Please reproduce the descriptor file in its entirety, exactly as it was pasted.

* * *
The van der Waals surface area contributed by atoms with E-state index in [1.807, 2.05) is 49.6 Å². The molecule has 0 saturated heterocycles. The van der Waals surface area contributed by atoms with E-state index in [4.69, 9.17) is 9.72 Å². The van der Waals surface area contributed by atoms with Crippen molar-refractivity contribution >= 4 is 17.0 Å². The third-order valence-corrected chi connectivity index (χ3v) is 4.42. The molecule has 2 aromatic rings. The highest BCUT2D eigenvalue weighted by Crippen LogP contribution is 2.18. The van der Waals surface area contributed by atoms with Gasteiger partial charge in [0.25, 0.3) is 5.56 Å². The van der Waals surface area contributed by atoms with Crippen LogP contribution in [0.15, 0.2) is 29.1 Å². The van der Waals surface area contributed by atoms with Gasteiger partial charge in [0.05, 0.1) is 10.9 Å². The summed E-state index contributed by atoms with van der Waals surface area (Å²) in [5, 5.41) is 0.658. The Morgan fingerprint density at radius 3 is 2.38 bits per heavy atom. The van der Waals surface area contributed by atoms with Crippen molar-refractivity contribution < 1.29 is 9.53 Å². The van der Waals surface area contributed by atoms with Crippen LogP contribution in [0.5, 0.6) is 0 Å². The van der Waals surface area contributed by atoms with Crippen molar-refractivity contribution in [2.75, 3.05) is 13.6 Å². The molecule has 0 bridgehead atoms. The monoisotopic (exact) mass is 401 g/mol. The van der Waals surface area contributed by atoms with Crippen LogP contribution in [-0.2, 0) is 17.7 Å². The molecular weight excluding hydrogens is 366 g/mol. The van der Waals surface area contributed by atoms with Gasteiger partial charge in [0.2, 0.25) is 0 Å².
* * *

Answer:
The van der Waals surface area contributed by atoms with E-state index in [1.807, 2.05) is 49.6 Å². The molecule has 0 saturated heterocycles. The van der Waals surface area contributed by atoms with E-state index in [4.69, 9.17) is 9.72 Å². The van der Waals surface area contributed by atoms with Crippen molar-refractivity contribution >= 4 is 17.0 Å². The third-order valence-corrected chi connectivity index (χ3v) is 4.42. The molecule has 2 aromatic rings. The highest BCUT2D eigenvalue weighted by Crippen LogP contribution is 2.18. The van der Waals surface area contributed by atoms with Gasteiger partial charge in [0.25, 0.3) is 5.56 Å². The van der Waals surface area contributed by atoms with Crippen LogP contribution in [0.15, 0.2) is 29.1 Å². The van der Waals surface area contributed by atoms with Gasteiger partial charge in [0.05, 0.1) is 10.9 Å². The summed E-state index contributed by atoms with van der Waals surface area (Å²) in [5, 5.41) is 0.658. The Morgan fingerprint density at radius 3 is 2.38 bits per heavy atom. The van der Waals surface area contributed by atoms with Crippen molar-refractivity contribution < 1.29 is 9.53 Å². The van der Waals surface area contributed by atoms with Crippen LogP contribution in [0.5, 0.6) is 0 Å². The van der Waals surface area contributed by atoms with Crippen molar-refractivity contribution in [2.75, 3.05) is 13.6 Å². The molecule has 0 bridgehead atoms. The monoisotopic (exact) mass is 401 g/mol. The van der Waals surface area contributed by atoms with Crippen LogP contribution in [-0.2, 0) is 17.7 Å². The molecular weight excluding hydrogens is 366 g/mol. The van der Waals surface area contributed by atoms with Gasteiger partial charge in [0.2, 0.25) is 0 Å².